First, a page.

- Microsoft’s system can translate sentences in Chinese to English with human accuracy
- The model was trained on around 2000 sentences in a set of news stories
- Two methods, Dual Learning and Deliberation Networks, were used to improve the accuracy and quality
- Yet to be tested on real-time news so expectations should be tempered
Even with the advances in the Natural Language Processing field, there have always been nagging doubts about the quality and accuracy of translations from one language to another. Take Google’s translation, for example. While it has steadily improved over the years, you still see a few things grammatically wrong with complex sentences.
To bridge that gap, Microsoft claims it has developed a system that can translate from Chinese to English with the quality and accuracy of humans. The researchers behind this system developed it by training the model on a set of news stories called newstest2017.
In order to ensure that they results of the translations were precise, Microsoft hired external bilingual evaluators to compare the results of the machine’s translations with two independently produced human translations.
The researchers used two methods to develop the AI:
- Dual Learning: Each time they ran a sentence through the system to translate it from Chinese to English, the team also translated it from English to Chinese. This allowed the system to train and learn from it’s own mistakes.
- Deliberation Networks: The system was taught to repeat the process of translating the same sentence again and again, refining and improving the responses each time.
Two new techniques were also developed during the training phase to further improve the accuracy of the model.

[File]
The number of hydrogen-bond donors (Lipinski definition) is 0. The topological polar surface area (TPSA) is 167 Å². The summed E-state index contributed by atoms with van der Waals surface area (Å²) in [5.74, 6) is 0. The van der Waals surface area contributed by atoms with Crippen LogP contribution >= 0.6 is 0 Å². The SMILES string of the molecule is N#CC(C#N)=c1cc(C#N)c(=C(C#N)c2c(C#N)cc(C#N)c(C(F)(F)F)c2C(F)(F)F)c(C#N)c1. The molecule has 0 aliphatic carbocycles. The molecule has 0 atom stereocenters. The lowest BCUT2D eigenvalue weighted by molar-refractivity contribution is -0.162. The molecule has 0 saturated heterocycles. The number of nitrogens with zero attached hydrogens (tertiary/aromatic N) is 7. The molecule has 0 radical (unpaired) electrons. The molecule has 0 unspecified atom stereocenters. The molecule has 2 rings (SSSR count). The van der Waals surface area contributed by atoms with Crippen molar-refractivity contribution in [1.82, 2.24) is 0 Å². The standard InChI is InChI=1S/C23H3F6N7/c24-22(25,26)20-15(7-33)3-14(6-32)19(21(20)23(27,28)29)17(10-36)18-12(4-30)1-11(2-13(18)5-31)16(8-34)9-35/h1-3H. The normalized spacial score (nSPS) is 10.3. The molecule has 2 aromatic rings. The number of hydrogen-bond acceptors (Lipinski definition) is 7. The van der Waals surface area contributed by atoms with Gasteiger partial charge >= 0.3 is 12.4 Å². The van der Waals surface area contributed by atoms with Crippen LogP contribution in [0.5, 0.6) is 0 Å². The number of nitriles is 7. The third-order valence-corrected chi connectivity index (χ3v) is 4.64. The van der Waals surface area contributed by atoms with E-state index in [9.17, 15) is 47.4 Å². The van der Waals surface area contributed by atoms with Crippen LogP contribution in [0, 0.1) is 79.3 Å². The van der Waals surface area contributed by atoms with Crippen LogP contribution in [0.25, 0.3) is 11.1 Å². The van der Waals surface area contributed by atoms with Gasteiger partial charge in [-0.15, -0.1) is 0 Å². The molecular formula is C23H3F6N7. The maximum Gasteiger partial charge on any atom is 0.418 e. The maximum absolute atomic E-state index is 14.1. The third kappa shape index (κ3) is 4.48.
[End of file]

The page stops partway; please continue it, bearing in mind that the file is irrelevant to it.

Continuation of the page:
- Joint Training: This was used to iteratively boost the Chinese to English and English-to-Chinese translations.
- Agreement Regularization: According to Microsoft, “with this method, the translation can be generated by having the system read from left to right or from right to left. If these two translation techniques generate the same translation, the result is considered more trustworthy than if they don’t get the same results”.
To understand the mathematics behind the system, you can view Microsoft’s official research paper here.
Our take on this
This is quite a huge breakthrough in NLP. But caution should be taken at this stage. This research was conducted on a set of old news stories and as of today, has not yet been tested on real-time news stories. It’s applications could go beyond just translations.
If you’re interested in NLP, I encourage you to check out the research paper which lists how the team went about developing the deep neural network behind this system.
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